War Angel: Korea 1950 by Mike Weedall (Outskirts Press, Aug. 15) tells the story of US Army Nurses through the eyes of one reluctant reservist operating room specialist; at a time when Army regulations precluded men from serving as nurses, this is the real MASH.
Shimon Avish’s second novel in his series on ancient Jewish history, The Rebel’s Niece (MarbleStone Press, Aug. 22), is about the siege of Jerusalem by the Romans in 70 C.E. and tells the story of Sarah, a mother of two young girls who find themselves trapped by the violence visited upon Jerusalem by the Romans and by the messianic aspirations of Sarah’s uncle, one of the leaders of the Jewish rebellion.
In Night Train to Odessa by Mary L. Grow (Studio17, Aug. 23), unlikely allies join a young widow to search for her missing children in the beautiful but beleaguered seaport, Odessa, during the Russian Civil War (1919 – 1920).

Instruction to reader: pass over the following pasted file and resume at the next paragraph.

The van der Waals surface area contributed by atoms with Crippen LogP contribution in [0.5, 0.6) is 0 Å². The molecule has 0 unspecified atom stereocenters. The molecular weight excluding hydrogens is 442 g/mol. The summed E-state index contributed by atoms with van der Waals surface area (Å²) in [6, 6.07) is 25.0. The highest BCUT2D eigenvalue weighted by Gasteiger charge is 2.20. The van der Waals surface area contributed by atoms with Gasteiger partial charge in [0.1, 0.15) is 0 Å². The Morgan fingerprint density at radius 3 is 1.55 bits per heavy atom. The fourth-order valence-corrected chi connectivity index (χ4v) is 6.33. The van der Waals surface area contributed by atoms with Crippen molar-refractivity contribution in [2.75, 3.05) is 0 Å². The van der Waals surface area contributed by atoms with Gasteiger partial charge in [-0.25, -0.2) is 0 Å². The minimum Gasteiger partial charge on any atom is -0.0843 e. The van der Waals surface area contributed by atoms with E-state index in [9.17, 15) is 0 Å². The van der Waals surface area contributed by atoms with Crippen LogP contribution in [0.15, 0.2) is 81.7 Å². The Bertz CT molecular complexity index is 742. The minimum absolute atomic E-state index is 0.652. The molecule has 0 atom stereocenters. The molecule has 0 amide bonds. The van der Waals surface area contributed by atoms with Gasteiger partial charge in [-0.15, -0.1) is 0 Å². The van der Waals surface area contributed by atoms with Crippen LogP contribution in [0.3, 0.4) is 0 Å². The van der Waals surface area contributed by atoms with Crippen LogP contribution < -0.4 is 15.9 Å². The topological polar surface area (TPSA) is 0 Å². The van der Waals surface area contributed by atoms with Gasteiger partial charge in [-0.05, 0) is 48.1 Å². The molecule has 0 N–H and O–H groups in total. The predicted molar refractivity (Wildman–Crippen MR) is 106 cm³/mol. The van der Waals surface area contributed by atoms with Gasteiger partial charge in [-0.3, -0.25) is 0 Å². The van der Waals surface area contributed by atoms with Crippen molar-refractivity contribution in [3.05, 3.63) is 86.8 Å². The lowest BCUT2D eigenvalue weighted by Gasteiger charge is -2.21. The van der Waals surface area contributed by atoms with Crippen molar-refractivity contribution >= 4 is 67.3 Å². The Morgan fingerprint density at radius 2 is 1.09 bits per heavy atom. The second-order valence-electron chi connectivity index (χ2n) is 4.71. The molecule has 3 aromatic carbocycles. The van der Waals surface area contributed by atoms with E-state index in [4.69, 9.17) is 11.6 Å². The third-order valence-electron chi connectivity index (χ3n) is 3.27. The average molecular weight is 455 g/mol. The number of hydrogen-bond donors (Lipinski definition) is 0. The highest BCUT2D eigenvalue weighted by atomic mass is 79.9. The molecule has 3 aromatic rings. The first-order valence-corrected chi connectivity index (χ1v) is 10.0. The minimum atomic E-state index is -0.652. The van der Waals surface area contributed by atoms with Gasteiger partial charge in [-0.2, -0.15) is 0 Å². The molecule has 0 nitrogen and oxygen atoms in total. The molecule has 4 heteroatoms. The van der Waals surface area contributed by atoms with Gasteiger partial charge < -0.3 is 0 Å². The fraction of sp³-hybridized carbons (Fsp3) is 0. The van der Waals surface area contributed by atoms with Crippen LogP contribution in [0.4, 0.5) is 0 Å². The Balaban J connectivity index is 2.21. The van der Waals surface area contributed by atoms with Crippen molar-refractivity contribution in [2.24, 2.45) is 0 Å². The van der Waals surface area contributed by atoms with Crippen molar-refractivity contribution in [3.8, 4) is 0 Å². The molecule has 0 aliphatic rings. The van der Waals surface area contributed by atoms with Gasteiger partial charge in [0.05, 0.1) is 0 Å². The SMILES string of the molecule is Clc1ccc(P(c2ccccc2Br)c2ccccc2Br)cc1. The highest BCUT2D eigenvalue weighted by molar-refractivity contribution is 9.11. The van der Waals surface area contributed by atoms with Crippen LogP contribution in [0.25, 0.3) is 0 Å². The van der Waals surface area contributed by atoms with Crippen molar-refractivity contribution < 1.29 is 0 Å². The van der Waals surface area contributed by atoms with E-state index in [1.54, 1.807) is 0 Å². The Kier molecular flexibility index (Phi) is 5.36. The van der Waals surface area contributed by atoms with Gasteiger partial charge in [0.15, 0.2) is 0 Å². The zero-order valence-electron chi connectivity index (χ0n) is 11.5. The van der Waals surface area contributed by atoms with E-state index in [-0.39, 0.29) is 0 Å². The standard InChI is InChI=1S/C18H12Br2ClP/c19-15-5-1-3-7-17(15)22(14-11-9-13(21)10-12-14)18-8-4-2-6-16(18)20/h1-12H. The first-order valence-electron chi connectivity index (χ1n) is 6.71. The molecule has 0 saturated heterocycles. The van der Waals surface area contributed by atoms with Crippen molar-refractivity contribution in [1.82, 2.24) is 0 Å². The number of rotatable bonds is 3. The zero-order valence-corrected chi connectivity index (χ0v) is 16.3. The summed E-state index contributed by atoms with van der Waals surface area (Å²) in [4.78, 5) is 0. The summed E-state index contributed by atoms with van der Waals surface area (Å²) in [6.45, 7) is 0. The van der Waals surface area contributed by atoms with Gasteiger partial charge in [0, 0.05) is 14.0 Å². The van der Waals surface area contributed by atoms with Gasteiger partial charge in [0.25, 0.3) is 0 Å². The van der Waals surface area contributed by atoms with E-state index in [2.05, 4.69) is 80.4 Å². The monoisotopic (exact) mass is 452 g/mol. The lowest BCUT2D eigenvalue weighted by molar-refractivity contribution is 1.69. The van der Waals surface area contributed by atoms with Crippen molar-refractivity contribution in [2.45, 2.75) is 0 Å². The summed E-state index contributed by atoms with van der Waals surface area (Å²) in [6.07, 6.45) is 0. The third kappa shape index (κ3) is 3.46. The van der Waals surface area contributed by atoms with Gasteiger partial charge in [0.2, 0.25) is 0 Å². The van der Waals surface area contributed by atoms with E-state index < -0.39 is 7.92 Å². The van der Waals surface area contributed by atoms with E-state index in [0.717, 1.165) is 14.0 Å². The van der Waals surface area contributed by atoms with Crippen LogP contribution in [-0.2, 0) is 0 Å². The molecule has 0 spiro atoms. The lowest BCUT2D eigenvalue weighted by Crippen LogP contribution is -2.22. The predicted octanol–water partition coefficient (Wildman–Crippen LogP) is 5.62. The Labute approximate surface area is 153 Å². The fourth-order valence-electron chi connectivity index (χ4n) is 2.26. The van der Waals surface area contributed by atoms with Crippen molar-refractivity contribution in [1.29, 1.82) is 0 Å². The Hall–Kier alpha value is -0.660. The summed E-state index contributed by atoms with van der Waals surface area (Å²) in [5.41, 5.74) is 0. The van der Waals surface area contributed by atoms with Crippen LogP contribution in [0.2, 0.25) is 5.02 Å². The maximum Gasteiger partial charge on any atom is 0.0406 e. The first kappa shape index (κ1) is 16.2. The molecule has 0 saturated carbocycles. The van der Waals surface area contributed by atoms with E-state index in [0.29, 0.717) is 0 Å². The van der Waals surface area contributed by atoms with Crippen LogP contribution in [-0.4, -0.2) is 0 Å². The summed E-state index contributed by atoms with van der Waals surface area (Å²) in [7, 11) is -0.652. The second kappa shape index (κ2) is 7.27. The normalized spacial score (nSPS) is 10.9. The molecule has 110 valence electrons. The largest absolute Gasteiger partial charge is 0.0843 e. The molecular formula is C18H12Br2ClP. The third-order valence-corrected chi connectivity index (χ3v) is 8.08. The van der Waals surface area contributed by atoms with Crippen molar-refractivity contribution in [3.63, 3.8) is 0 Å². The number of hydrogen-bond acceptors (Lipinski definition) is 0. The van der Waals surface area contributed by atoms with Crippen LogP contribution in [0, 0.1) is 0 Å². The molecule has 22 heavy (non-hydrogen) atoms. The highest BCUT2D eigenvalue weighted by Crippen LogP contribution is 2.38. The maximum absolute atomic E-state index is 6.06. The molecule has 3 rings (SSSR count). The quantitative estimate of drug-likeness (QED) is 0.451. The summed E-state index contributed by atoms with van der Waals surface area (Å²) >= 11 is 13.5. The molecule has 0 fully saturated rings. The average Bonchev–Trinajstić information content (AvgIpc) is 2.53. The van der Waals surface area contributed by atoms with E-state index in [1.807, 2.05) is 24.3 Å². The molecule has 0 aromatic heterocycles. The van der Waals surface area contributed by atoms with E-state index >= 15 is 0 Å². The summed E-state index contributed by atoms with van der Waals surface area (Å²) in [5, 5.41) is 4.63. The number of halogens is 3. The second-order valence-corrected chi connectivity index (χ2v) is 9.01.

England, 1645, and a young widow dares to hope her life may change for the better when she catches the eye of a wealthy Royalist, but others have different ideas, and nearly 400 years later, the valuable engraved ring he gives her is unearthed in an Oxfordshire garden, in The Woman in the Painting by Amanda Roberts (Independently published, Aug. 31).
Babylon by Michelle Cameron (Wicked Son, Sept. 12) is a multi-generational biblical saga of captivity, romance, faith, and redemption, set against the Judean exile in Babylon.
In Gary Baysinger’s Margaret’s Last Prayer (See Square Press, Sept. 20), a young woman’s courageous action is rewarded with a pair of matching amulets that may possess the power to shape her family’s destiny.
In Dennis Tomlinson’s Burning House (Kindle, Sept. 20), Noah Marshall grows up in what is described as an all-Black town in Oklahoma, but the reality is a racial mixture and, knowing that, Noah voluntarily participates in school integration twice; racism hands him a torched home and a grand jury investigation.